I read your “Happy Birthday to Trig Palin” post, and it seems rather clear to me that you’ve never met a person with Down Syndrome. My brother Mitchell has Down Syndrome and autism, which is a rare but not unheard of combination. I thought I would tell you a bit about him so you can clear up some of the misconceptions you have about Downs people.
You appear to believe that retarded people can’t dream. No, I am not offended by the word “retarded”. First of all, it is accurate. The new politically correct term is “mentally challenged” or “intellectually disabled”, but mentally retarded is a correct way to describe Mitchell. Just like idiot, imbecile, and moron, “retarded” has entered the vernacular as a way to describe people who are stupid. This hasn’t bothered me since I was 13 years of age, and by then I had heard it a thousand or more times. “Retarded” is not offensive any more than you’d be offended when someone calls you an idiotic, imbecilic moron. So that is not the issue. The issue is that you don’t know what retarded people can and can’t do.
Truthfully, Mitchell has never told me if he dreams. However, when I was ten and he was six, I went through this pretty intense carrot eating phase. Carrots were my favorite after-school snack, and I would come home, park my backside in front of the TV, and munch a few during Voltron and She-Ra. One day, Mitchell was watching me quite intently with his bag of nacho cheese Doritos (the only kind they had back then). I offered him a carrot and he took it, but he didn’t eat it. He just held it for a little bit in front of his interested face, then shook it back and forth a little to make the green leaves wiggle. I took one and bit into it extra loud to show him that they were a delicious crunchy food. He looked disturbed.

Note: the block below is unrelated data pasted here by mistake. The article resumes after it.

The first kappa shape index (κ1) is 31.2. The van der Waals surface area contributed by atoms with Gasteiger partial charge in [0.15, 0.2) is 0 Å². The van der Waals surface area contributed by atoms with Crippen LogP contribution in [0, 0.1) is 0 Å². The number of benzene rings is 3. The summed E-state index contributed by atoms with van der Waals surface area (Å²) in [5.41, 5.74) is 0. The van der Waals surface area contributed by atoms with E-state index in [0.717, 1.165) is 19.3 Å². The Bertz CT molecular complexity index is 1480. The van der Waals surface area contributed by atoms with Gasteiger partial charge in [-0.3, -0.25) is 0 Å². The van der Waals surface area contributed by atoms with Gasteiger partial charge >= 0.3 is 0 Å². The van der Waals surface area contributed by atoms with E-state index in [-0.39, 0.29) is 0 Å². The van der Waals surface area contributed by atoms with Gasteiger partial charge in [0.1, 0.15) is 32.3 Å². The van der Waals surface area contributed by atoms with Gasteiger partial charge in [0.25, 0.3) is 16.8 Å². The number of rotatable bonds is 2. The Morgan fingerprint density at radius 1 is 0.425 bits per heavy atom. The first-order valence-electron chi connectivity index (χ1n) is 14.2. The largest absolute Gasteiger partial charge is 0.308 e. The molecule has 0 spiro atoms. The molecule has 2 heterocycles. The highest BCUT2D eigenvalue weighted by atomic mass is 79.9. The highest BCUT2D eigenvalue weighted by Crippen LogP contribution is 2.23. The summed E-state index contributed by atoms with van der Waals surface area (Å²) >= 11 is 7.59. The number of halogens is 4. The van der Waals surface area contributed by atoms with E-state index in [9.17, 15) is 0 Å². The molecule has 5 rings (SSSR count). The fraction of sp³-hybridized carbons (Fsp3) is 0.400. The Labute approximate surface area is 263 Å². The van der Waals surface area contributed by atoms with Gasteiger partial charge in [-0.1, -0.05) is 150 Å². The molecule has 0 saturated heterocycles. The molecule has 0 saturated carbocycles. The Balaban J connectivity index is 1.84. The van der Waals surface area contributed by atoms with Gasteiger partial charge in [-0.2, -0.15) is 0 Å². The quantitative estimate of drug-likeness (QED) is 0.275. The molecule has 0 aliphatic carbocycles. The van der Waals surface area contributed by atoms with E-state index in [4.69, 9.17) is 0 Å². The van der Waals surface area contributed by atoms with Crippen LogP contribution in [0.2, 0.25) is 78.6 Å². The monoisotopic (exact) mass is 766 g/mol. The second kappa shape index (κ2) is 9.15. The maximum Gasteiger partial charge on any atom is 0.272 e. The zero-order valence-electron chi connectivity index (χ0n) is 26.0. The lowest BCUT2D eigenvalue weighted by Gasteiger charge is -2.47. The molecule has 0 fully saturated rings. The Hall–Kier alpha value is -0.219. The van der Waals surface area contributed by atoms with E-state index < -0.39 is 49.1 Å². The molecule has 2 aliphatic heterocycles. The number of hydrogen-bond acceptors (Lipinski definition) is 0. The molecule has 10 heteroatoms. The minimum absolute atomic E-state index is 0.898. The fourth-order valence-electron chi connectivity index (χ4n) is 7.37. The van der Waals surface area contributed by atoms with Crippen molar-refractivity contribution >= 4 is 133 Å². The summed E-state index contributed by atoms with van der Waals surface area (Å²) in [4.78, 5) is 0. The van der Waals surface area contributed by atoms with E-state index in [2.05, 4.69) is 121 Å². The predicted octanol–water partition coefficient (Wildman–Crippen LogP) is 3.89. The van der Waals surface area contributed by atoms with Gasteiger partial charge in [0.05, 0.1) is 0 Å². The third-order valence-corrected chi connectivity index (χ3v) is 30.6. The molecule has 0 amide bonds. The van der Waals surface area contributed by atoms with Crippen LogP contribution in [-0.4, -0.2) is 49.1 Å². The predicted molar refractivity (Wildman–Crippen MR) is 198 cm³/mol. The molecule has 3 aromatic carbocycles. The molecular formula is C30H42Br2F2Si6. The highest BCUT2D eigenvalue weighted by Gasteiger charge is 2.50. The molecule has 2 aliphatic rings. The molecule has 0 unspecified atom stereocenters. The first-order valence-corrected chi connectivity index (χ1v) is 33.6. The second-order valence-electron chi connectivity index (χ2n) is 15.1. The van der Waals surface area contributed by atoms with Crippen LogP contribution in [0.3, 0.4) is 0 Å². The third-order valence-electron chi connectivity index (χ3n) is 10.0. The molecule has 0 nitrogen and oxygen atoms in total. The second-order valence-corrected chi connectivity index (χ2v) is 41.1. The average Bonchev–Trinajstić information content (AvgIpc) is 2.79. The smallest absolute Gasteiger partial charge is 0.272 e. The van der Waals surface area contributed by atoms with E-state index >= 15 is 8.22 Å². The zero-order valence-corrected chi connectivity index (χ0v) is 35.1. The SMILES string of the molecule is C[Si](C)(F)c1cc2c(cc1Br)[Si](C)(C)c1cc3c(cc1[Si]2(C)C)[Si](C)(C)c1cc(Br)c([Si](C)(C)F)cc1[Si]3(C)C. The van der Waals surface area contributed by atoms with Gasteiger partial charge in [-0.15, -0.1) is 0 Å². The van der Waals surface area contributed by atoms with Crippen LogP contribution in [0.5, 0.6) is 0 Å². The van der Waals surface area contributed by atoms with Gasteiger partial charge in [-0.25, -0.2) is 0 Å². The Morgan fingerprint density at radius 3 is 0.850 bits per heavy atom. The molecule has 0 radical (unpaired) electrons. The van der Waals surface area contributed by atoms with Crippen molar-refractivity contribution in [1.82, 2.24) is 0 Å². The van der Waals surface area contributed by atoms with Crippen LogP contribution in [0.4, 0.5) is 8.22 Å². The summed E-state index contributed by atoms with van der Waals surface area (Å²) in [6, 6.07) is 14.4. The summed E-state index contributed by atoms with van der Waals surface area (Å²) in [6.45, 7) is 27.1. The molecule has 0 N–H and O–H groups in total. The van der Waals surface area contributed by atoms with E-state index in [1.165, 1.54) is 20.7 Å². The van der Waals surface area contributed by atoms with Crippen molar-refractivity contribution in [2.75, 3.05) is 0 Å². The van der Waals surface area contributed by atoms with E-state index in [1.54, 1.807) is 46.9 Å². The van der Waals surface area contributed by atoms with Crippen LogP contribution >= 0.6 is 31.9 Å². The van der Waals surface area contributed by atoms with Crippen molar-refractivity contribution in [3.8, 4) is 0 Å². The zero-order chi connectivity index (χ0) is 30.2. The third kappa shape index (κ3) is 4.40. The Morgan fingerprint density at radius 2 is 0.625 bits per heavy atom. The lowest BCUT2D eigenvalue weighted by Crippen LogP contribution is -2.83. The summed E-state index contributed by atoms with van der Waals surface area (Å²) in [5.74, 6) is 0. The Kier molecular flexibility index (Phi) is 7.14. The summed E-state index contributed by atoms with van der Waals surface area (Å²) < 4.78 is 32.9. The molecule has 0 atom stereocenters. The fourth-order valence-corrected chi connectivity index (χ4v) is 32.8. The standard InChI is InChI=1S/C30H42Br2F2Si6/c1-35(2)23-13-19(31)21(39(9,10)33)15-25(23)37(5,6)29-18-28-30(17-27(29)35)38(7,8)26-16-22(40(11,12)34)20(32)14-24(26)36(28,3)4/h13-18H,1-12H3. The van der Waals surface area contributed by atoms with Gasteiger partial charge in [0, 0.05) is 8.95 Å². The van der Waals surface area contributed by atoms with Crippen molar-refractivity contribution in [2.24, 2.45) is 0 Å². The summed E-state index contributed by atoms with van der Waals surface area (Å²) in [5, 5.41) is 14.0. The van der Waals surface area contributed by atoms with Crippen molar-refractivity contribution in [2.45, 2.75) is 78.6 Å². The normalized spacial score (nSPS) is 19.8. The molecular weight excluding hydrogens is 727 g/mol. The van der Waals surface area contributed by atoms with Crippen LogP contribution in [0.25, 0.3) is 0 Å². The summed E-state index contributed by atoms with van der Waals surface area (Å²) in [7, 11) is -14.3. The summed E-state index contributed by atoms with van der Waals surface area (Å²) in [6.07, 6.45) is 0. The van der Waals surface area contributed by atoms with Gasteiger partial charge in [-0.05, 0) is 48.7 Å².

Mitchell then held the carrot like kids normally hold baby dolls. He then started to pet the green “hair” of the carrot. I told him, “No, stupid, you EAT it,” and then took another crunch. He looked at me in horror and ran off with his carrot baby. I yelled out to my mother making dinner in the kitchen, “Muuuuuuum! Mitchell ran off with a carrot!” and, in usual motherly fashion, she yelled back “Oh for Chrissakes, Kellie, I’m making dinner. Let him eat it!” As the commercial had ended, I shrugged and went back to my cartoons.
Mitchell proceeded to love and care for that freakin’ carrot for about a month. Carrots get very dry after a couple of days, and it never rotted. The leaves got a bit crunchy, but were preserved like raffia. He sang to it, he made it dance, and in his funny little Mitchelese accent, called it “Mah cawwot.” I took to eating carrots in secret because it upset him so much. One day, it just wasn’t there any more, and he stole my Rainbow Brite doll. That was his new baby. We had no idea where the carrot went.
Later that week, my mother was changing the sheets on my brother’s bed. He had tucked the carrot between the box spring and the mattress, presumably to hide it from me, and it was preserved and leafy and very, very dry. My mother secretly tossed it.